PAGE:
As for whether the Fellowship has benefitted me professionally, that still remains to be determined as far as my science writing career goes. I still have one foot in academia and one foot out. I don’t think I’m ready to give up research just yet. But generally, I think people are impressed when I tell them I was an AAAS Mass Media Fellow; they see my science communication background as an asset to my skill set as a developmental scientist (my postdoc supervisor certainly does!). I’ve since taken a break from formal science journalism to focus on my postdoctoral fellowship, but I continue to engage in science communication in one way or another. For example, I teach a general psychology course and mentor several research assistants in my lab. I’m always searching for ways to share my knowledge with others, whether it’s the people I work with, my family and friends, or strangers online.
What advice do you have for others applying for the AAAS Mass Media Science and Engineering Fellowship?
Find ways to write about science outside of academic journals. I would say the easiest way to do this would be to start a science blog or write for your university’s newspaper. Once you’re there, ask your editor if you may cover stories about the novel research that’s being conducted at the university. You may not always be assigned science stories, but at least you will learn how to write and report like a journalist as well as accumulate writing clips.
I also highly recommend you join The National Association of Science Writers and attend their annual meetings. Thanks to NASW, I was able to network with science writers and journalists, who gave me advice about science writing as a career path. And check out The Open Notebook, an organization I found through NASW, which is dedicated to providing tools and resources to help science, environmental, and health journalists (and aspiring journalists) sharpen their science writing skills. Join NPR SciCommers Writers Program as a peer writer and editor. Each month, the program mentors choose one NPR SciCommer’s pitch and help them develop their story and publish it in a science news outlet, such as Massive Science. NPR SciCommers also gives members the opportunity to peer edit the selected writers’ stories. Thanks to NPR SciCommers, I could write on my AAAS application that I had media writing and editing experience.
Because the AAAS Mass Media Fellowship is highly competitive, you will boost your chances of being selected if you already took part in one or more other writing internships, such as NASW’s David Perlman Virtual Mentoring Program for graduate and undergraduate students. I participated in the summer of 2020 (while I was working on my dissertation), during which I worked with an editor to write and publish a story on how psychologists have begun to classify non-consensual porn distribution as a form of intimate partner violence. Thanks to that internship, I added another published writing clip to my repertoire, not to mention gaining a new reference for future jobs and fellowships.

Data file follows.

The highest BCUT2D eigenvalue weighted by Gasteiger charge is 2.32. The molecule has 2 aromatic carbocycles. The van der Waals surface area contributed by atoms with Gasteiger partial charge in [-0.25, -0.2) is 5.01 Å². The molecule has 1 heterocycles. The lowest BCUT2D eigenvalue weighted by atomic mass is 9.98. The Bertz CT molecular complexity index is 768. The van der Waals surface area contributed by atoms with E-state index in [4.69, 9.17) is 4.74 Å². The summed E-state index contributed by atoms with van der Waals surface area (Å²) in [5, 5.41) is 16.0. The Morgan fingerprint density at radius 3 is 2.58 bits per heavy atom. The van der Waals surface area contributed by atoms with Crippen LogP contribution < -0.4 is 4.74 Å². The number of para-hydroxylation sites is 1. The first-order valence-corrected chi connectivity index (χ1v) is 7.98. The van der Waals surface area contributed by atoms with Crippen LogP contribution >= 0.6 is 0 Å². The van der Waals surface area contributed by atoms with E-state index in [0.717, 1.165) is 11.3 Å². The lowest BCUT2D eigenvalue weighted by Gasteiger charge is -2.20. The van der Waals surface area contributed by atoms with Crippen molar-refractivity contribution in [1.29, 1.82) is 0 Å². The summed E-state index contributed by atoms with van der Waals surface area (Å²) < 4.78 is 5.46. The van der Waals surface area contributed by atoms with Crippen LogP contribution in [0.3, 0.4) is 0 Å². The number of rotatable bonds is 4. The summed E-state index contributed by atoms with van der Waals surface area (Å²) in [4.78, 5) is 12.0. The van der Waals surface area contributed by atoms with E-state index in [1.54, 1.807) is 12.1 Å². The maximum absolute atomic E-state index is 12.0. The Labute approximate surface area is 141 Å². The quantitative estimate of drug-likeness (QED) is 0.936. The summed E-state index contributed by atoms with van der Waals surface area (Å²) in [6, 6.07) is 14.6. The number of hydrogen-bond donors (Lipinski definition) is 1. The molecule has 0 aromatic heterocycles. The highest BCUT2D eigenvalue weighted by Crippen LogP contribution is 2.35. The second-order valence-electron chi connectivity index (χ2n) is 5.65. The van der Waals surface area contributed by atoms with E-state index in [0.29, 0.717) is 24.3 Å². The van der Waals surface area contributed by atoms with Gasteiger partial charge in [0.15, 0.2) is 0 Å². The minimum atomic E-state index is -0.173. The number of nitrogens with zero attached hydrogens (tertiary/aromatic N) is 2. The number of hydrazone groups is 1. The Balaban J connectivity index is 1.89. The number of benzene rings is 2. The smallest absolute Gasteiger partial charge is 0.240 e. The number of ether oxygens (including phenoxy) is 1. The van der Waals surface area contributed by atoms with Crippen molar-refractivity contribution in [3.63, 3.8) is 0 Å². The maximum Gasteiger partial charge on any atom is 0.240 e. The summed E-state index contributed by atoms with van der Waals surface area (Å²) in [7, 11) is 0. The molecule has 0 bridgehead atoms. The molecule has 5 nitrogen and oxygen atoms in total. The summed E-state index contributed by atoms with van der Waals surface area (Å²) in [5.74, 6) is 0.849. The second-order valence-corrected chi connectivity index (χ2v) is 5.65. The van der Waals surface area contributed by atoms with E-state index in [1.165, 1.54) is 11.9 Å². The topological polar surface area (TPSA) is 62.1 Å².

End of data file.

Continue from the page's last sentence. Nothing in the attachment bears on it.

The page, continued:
You’ve received multiple fellowships. How have these opportunities supported your professional growth?
I believe each fellowship has strengthened my curriculum vitae and increased my chances of winning the next fellowship or award I’ve applied for. I’ve also had plenty of networking and professional development opportunities (e.g., research conferences, science journalism workshops, Rutgers Center for Cognitive Science colloquia) thanks in large part to these fellowships.
Interested in applying to this fellowship? Bookmark the AAAS Mass Media Science and Engineering Fellowship to your ProFellow Account.
Dr. Vanessa Vieites earned a PhD in Developmental Science at Florida International University and a BA in Psychology at Smith College. She is an alumna of the McKnight Doctoral Fellowship, AAAS Mass Media Science and Engineering Fellowship, and Rutgers Inclusive Excellence Postdoctoral Fellowship. She currently serves as the first Inclusive Excellence Postdoctoral Fellow at Rutgers University’s Psychology Department, where she teaches a general psychology course and is a postdoctoral researcher at the Cognition and Learning Center, where she investigates how young children’s understanding of the spatial and numerical relations between objects is connected to their fundamental math abilities. Her research interests include individual and gender differences in spatial and mathematical reasoning, as well as early indicators of success in STEM fields.
© 2023 ProFellow, LLC all rights reserved.